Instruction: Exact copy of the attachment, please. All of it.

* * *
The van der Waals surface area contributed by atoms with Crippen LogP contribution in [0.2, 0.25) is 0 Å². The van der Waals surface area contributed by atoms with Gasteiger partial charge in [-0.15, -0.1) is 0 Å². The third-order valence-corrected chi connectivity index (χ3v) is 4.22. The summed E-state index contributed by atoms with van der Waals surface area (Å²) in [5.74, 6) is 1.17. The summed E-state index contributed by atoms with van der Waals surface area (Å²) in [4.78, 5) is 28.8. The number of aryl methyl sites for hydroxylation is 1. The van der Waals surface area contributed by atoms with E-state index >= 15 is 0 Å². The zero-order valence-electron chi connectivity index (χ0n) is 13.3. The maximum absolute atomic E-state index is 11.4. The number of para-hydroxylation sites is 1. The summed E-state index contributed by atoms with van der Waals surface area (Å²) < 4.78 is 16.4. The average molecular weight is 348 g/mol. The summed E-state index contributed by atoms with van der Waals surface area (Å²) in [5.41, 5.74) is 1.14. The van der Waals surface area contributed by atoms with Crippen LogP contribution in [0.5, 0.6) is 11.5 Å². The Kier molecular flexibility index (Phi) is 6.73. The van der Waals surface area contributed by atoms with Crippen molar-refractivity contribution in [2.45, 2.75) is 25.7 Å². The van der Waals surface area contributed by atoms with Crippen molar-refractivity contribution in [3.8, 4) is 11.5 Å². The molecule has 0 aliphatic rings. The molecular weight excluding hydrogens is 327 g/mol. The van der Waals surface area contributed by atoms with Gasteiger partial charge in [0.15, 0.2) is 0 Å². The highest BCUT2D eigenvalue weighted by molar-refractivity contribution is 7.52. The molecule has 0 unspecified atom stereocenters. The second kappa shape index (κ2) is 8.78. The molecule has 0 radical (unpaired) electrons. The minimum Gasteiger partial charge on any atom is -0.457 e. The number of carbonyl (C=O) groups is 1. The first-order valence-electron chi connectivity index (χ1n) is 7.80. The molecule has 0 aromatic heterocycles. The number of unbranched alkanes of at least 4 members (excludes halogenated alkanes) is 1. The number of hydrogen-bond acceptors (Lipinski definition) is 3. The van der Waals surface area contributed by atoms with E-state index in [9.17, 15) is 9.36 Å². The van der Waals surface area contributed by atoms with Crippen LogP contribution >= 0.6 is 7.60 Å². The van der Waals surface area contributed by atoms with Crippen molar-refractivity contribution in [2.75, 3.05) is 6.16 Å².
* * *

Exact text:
The van der Waals surface area contributed by atoms with Crippen LogP contribution in [0.2, 0.25) is 0 Å². The van der Waals surface area contributed by atoms with Gasteiger partial charge in [-0.15, -0.1) is 0 Å². The third-order valence-corrected chi connectivity index (χ3v) is 4.22. The summed E-state index contributed by atoms with van der Waals surface area (Å²) in [5.74, 6) is 1.17. The summed E-state index contributed by atoms with van der Waals surface area (Å²) in [4.78, 5) is 28.8. The number of aryl methyl sites for hydroxylation is 1. The van der Waals surface area contributed by atoms with E-state index >= 15 is 0 Å². The zero-order valence-electron chi connectivity index (χ0n) is 13.3. The maximum absolute atomic E-state index is 11.4. The number of para-hydroxylation sites is 1. The summed E-state index contributed by atoms with van der Waals surface area (Å²) < 4.78 is 16.4. The average molecular weight is 348 g/mol. The summed E-state index contributed by atoms with van der Waals surface area (Å²) in [5.41, 5.74) is 1.14. The van der Waals surface area contributed by atoms with Crippen LogP contribution in [0.5, 0.6) is 11.5 Å². The Kier molecular flexibility index (Phi) is 6.73. The van der Waals surface area contributed by atoms with Crippen molar-refractivity contribution in [2.45, 2.75) is 25.7 Å². The van der Waals surface area contributed by atoms with Crippen molar-refractivity contribution in [3.8, 4) is 11.5 Å². The molecule has 0 aliphatic rings. The molecular weight excluding hydrogens is 327 g/mol. The van der Waals surface area contributed by atoms with Gasteiger partial charge in [0.15, 0.2) is 0 Å². The highest BCUT2D eigenvalue weighted by molar-refractivity contribution is 7.52. The molecule has 0 unspecified atom stereocenters. The second kappa shape index (κ2) is 8.78. The molecule has 0 radical (unpaired) electrons. The minimum Gasteiger partial charge on any atom is -0.457 e. The number of carbonyl (C=O) groups is 1. The first-order valence-electron chi connectivity index (χ1n) is 7.80. The molecule has 0 aromatic heterocycles. The number of unbranched alkanes of at least 4 members (excludes halogenated alkanes) is 1. The number of hydrogen-bond acceptors (Lipinski definition) is 3. The van der Waals surface area contributed by atoms with E-state index in [9.17, 15) is 9.36 Å². The van der Waals surface area contributed by atoms with Crippen LogP contribution >= 0.6 is 7.60 Å². The van der Waals surface area contributed by atoms with Crippen molar-refractivity contribution in [2.75, 3.05) is 6.16 Å².